Though nothing will recreate the feeling of first standing in a long line-up and then seeing The Exorcist on the silver screen when it was originally released, a pretty close second would be The Exorcist Blu-ray on a man-sized TV. Almost 40 years have passed and countless more gory and SFX filled horror movies have been made but none have matched the public reaction when this movie first came out. The Exorcist Steelbook Blu-ray features the Extended Director's Cut only and some but not all of the special features of the Digibook version. The movie also features one of the coolest themes ever: Tubular Bells by Mike Oldfield.
Chris MacNeil is a single mom and actress living in Georgetown. She hears strange noises coming from the attic and then her tweenage daughter's room. A very quick scene at the beginning reveals her daughter Regan (Linda Blair) has been using a Ouija Board for fun. She has also been acting up (though you do not see this on film).
Meanwhile a youngish priest, Father Damien is having a crisis of faith and feeling guilty about his mother's death.
The suspense develops gradually. Two of the creepiest scenes, and more present in the Extended Director's Cut, are the medical tests Regan undergoes. It prepares the audience for what is to come. When director William Friedkin decides the audience is ready, he goes full out.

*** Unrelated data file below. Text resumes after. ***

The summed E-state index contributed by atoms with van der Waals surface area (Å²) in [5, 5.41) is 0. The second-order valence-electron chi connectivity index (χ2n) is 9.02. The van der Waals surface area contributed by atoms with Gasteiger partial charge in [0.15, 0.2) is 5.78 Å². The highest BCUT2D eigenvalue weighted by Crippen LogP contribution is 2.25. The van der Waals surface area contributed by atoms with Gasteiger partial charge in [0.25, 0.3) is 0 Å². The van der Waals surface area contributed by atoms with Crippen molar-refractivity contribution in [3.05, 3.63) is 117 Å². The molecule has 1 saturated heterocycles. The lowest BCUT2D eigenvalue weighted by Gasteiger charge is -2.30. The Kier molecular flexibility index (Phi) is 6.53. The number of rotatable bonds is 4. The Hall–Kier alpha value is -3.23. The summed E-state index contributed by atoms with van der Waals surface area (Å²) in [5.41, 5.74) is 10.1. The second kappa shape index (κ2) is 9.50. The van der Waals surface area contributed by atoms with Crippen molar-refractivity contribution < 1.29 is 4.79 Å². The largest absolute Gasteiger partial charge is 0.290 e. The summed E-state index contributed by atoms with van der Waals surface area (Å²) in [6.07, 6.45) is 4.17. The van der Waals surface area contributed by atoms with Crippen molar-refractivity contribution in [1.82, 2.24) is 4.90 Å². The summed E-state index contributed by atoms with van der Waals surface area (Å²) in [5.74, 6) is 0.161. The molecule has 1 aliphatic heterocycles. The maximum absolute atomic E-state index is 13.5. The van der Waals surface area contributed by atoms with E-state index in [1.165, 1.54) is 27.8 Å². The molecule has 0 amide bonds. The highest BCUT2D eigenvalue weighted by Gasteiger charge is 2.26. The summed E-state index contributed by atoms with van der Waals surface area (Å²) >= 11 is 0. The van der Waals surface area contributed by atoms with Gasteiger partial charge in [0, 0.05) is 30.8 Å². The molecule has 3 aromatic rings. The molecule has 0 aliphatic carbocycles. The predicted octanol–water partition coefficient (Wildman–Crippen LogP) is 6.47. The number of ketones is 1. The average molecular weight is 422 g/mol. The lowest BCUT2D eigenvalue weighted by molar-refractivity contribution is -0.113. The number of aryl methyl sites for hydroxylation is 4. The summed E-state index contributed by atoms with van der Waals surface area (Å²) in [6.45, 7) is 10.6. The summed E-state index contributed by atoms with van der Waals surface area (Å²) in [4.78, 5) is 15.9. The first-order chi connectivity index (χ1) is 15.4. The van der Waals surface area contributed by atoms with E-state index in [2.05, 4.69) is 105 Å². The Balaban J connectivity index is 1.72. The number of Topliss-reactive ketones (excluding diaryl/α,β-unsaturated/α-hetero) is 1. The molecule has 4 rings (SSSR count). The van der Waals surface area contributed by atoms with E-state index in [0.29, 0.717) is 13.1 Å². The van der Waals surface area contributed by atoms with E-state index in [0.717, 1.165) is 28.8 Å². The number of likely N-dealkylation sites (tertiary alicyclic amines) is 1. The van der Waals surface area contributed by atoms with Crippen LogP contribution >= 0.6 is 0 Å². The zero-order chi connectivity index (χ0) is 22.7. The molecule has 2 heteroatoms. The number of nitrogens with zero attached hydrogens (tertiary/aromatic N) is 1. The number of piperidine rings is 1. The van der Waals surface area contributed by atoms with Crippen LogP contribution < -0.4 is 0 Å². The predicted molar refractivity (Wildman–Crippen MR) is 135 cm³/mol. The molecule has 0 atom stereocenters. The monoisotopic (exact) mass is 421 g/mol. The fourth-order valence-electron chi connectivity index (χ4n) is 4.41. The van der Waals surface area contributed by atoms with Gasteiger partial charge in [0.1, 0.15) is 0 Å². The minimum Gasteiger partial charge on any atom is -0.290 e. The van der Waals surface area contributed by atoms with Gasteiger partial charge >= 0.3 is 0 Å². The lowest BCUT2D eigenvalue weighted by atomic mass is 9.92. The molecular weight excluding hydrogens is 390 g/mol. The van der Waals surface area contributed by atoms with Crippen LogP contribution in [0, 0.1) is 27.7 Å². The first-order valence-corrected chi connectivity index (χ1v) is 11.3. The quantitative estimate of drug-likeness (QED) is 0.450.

It is rather clever of writer William Peter Blatty and director William Friedkin to have medical science and then police science present before going to religious forces.
Hardcore fans of The Exorcist will want to opt for the Blu-ray Digibook version as it contains both the original and Extended Director's Cut versions.
The Extended Director's Cut features the spiderwalk scene, added supposedly subliminal demon images, a conversation between Fathers Karras and Merrin, and a mildly different ending.
Special features for The Exorcist Steelbook Blu-ray are Raising Hell: Filming The Exorcist; Georgetown Now and Then; Faces of Evil: The Different Versions of The Exorcist. There is also a commentary track by Director William Friedkin.